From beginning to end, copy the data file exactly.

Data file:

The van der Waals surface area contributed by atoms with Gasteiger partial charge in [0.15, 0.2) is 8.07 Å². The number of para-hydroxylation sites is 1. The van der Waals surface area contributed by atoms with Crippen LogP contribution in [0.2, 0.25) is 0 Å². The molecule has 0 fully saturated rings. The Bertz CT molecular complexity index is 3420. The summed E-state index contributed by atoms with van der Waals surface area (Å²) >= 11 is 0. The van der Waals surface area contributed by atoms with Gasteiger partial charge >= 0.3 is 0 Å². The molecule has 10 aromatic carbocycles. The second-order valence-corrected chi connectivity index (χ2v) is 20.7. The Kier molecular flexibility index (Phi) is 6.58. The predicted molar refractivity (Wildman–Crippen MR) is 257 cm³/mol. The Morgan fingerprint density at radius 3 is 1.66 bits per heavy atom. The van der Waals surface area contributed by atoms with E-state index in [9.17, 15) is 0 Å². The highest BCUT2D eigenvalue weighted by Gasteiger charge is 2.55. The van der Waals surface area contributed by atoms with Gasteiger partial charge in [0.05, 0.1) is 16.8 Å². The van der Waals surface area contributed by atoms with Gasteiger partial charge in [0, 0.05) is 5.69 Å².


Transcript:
The van der Waals surface area contributed by atoms with Gasteiger partial charge in [0.15, 0.2) is 8.07 Å². The number of para-hydroxylation sites is 1. The van der Waals surface area contributed by atoms with Crippen LogP contribution in [0.2, 0.25) is 0 Å². The molecule has 0 fully saturated rings. The Bertz CT molecular complexity index is 3420. The summed E-state index contributed by atoms with van der Waals surface area (Å²) >= 11 is 0. The van der Waals surface area contributed by atoms with Gasteiger partial charge >= 0.3 is 0 Å². The molecule has 10 aromatic carbocycles. The second-order valence-corrected chi connectivity index (χ2v) is 20.7. The Kier molecular flexibility index (Phi) is 6.58. The predicted molar refractivity (Wildman–Crippen MR) is 257 cm³/mol. The Morgan fingerprint density at radius 3 is 1.66 bits per heavy atom. The van der Waals surface area contributed by atoms with E-state index in [9.17, 15) is 0 Å². The highest BCUT2D eigenvalue weighted by Gasteiger charge is 2.55. The van der Waals surface area contributed by atoms with Gasteiger partial charge in [0.05, 0.1) is 16.8 Å². The van der Waals surface area contributed by atoms with Gasteiger partial charge in [0, 0.05) is 5.69 Å².